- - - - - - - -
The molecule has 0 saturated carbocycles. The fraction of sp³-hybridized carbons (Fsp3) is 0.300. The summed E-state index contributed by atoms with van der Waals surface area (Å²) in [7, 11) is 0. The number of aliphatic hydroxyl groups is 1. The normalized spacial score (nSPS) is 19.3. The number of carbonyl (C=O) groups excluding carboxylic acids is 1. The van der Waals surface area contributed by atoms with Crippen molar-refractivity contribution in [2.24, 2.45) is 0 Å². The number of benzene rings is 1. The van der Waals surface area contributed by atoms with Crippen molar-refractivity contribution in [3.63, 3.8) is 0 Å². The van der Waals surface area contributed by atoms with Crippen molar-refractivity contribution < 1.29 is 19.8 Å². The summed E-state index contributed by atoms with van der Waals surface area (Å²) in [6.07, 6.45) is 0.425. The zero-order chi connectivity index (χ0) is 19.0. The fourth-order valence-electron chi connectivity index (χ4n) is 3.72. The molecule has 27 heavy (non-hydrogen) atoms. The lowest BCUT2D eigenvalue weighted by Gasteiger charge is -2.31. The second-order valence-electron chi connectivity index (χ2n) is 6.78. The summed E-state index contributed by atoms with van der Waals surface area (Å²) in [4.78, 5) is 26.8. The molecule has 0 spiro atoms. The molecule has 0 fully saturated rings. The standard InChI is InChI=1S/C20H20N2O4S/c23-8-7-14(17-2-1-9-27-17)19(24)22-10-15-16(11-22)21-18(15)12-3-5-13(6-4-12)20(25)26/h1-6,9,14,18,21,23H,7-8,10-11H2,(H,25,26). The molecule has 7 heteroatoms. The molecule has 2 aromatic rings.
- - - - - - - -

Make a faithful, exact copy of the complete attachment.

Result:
The molecule has 0 saturated carbocycles. The fraction of sp³-hybridized carbons (Fsp3) is 0.300. The summed E-state index contributed by atoms with van der Waals surface area (Å²) in [7, 11) is 0. The number of aliphatic hydroxyl groups is 1. The normalized spacial score (nSPS) is 19.3. The number of carbonyl (C=O) groups excluding carboxylic acids is 1. The van der Waals surface area contributed by atoms with Crippen molar-refractivity contribution in [2.24, 2.45) is 0 Å². The number of benzene rings is 1. The van der Waals surface area contributed by atoms with Crippen molar-refractivity contribution in [3.63, 3.8) is 0 Å². The van der Waals surface area contributed by atoms with Crippen molar-refractivity contribution < 1.29 is 19.8 Å². The summed E-state index contributed by atoms with van der Waals surface area (Å²) in [6.07, 6.45) is 0.425. The zero-order chi connectivity index (χ0) is 19.0. The fourth-order valence-electron chi connectivity index (χ4n) is 3.72. The molecule has 27 heavy (non-hydrogen) atoms. The lowest BCUT2D eigenvalue weighted by Gasteiger charge is -2.31. The second-order valence-electron chi connectivity index (χ2n) is 6.78. The summed E-state index contributed by atoms with van der Waals surface area (Å²) in [4.78, 5) is 26.8. The molecule has 0 spiro atoms. The molecule has 0 fully saturated rings. The standard InChI is InChI=1S/C20H20N2O4S/c23-8-7-14(17-2-1-9-27-17)19(24)22-10-15-16(11-22)21-18(15)12-3-5-13(6-4-12)20(25)26/h1-6,9,14,18,21,23H,7-8,10-11H2,(H,25,26). The molecule has 7 heteroatoms. The molecule has 2 aromatic rings.